The Tragedy of King Lear: John Lear and the Controversy of Conspiracy
Among all the names widely known in conspiracy circles today, one of the most revered and, at times, oft-questioned, is that of John Lear. Lear, who bears the same family name of the producers of modern wonders of aviation (his father William founded Lear Jet corporation), is also a pilot who, over the years, has become famous for his claims of knowledge that Earth has been visited by extraterrestrials, and that there are even bases situated on Earth’s moon that may house such operations.
And yet, despite the popularity of Lear’s conspiratorial rants over the years, he has managed to do relatively well at keeping out of the limelight, so to speak. There is presently no Wikipedia page for John Lear, and rumors have often stated that his unusual, often politically-driven threads were banned from the popular conspiracy website, Above Top Secret, since 2008 (this is inaccurate, actually… Lear apparently elected not to post at the site, as indicated here, while referring to himself as banned nonetheless). Yet despite his anti-heroic and, at times, reclusive nature, John Lear has still managed to intrigue the real seekers of esoteric knowledge over the years. But how much of what Lear argues–a lot of which borders on the impossible–can really be believed? Is there evidence to support ideas like bases on the moon and ET visitation?
Much is known about Lear’s background as a pilot, as well as his various jobs contracted under the CIA during his early professional career (for more on this, it’s recommended that you view this video interview with Lear “in his lair” where many of these early exploits are outlined). Eventually, after working a number of high-level secret operations with the CIA, Lear claims to have obtained knowledge regarding a number of covert elements and programs that exist well outside what we consider to be “mainstream” knowledge.
Among these, of course, are the notions that our planet is indeed presently under visitation by extraterrestrial beings, and that elaborate genetic manipulation programs are underway, as they have been for some time now. Lear claims that the famous “Grays” are really hardly anything more than advanced robots, and that these beings capture humans and examine them at around the ages of three, six and thirteen for “routine inspections” that could be likened to taking a vehicle to the dealership for a tune up every few thousand miles. But if this were indeed the case, what kinds of examinations are being performed? At least in the case with a car’s tune up, the intended goal is to keep the vehicle running properly; if this were the intention of an extraterrestrial presence, and an advanced one, no less, might they harness the ability to help prevent diseases that may afflict our youth? Claims of miraculous healing at an early age have often been cited by the likes of Dr. Stephen Greer, alleged abductee and head of the Disclosure Project. And yet, these Grays don’t seem to want to afford that luxury to everyone.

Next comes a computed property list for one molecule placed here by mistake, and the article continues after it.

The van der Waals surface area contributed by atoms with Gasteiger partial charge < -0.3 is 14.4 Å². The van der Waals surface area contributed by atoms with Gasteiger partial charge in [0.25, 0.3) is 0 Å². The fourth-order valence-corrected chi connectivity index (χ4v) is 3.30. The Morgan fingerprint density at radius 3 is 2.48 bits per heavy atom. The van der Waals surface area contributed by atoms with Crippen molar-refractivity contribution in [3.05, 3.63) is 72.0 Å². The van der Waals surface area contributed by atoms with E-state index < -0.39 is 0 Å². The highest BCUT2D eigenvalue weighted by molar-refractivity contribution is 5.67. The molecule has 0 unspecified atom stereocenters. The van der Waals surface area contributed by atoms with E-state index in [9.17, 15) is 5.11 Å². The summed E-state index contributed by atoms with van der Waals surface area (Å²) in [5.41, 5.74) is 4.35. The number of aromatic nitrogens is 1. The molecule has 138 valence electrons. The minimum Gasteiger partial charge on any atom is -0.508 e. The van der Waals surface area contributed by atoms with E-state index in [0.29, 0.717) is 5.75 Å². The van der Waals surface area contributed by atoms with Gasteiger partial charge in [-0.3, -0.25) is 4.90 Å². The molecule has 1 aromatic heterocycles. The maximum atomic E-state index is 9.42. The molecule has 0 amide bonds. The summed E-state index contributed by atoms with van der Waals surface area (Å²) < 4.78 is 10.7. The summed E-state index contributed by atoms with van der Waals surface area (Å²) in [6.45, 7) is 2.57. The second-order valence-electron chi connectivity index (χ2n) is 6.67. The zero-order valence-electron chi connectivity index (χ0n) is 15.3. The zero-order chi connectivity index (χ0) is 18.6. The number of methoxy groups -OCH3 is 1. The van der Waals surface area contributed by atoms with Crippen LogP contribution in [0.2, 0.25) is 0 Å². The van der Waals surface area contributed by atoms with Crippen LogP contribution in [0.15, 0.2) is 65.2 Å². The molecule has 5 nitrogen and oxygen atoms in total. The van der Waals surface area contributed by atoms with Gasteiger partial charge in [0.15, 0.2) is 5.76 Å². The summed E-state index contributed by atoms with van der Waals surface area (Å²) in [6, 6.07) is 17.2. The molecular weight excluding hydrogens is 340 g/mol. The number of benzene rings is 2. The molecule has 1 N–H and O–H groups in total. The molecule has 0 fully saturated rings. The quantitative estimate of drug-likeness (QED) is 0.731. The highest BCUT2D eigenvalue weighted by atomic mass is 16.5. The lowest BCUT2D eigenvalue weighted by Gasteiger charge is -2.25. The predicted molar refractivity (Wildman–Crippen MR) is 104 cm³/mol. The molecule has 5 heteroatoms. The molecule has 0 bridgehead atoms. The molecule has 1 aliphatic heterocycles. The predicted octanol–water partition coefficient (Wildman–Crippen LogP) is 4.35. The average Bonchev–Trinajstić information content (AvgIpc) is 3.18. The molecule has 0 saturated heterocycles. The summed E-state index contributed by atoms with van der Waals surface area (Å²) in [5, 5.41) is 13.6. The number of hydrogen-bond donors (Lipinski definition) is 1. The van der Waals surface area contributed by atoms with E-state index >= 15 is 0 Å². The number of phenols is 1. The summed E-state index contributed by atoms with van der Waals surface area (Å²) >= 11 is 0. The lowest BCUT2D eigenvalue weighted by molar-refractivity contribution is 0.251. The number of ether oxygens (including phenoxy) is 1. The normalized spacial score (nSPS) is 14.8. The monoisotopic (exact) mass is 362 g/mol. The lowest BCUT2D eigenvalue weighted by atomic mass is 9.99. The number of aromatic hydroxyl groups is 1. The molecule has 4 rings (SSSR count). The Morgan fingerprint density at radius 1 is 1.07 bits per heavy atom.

Lear has also made such claims as belief in the existence of trees and other flora on the moon, in addition to large complexes and structures that constitute secret bases. However, supporting imagery (which can be found here) seems to fall more closely in with what cryptozoologists might call “blobsquatch” phenomenon, or more commonly simple Pareidolia, in which shapes like buildings, spacecraft, and even human skulls are allegedly visible on the lunar surface, constituted instead by natural objects combined with contour and shadow. In many of the instances included on Lear’s site, “seeing” the objects in question often requires a healthy dose of imagination, if anything, as a large number of the purported “anomalies” simply do not resemble anything manufactured in the least.
Perhaps what is most promising about Lear, of all his claims, is his fundamental philosophy with regard to right action in living and toward others in life. Lear does not prescribe to belief in a conventional notion of there being a “God”, though he asserts jokingly that he believes in “The Great Pumpkin,” and that this being will greet him when he passes from the realm of the living. Again, this notion has been asserted rather tongue in cheek by Lear, though it is interesting to note that he dismisses belief in there being a creator, while apparently accepting other odd theories and their supporting “evidence” as being authentic. What cannot be disputed is Lear’s background in service and aviation, and his experience as a pilot; it’s quite obvious that this man has lived an incredible life, and that perhaps certain parts of the story that constitutes the man could be used to lend veracity to his claims. This sort of rationale, however, should probably be employed with caution and care.
Whether or not truth can be attested to when reviewing John Lear’s claims, he has, and no doubt will continue to remain an item of interest in the world of conspiracies and the unexplained. And in all truth, we might hope that he’s wrong indeed, especially when considering the rather dark nature of many of his claims. If nothing else, the kinds of scenarios Lear has outlined over the years provide a great deal of entertainment, and perhaps even a few decent clues to the enduring UFO mystery.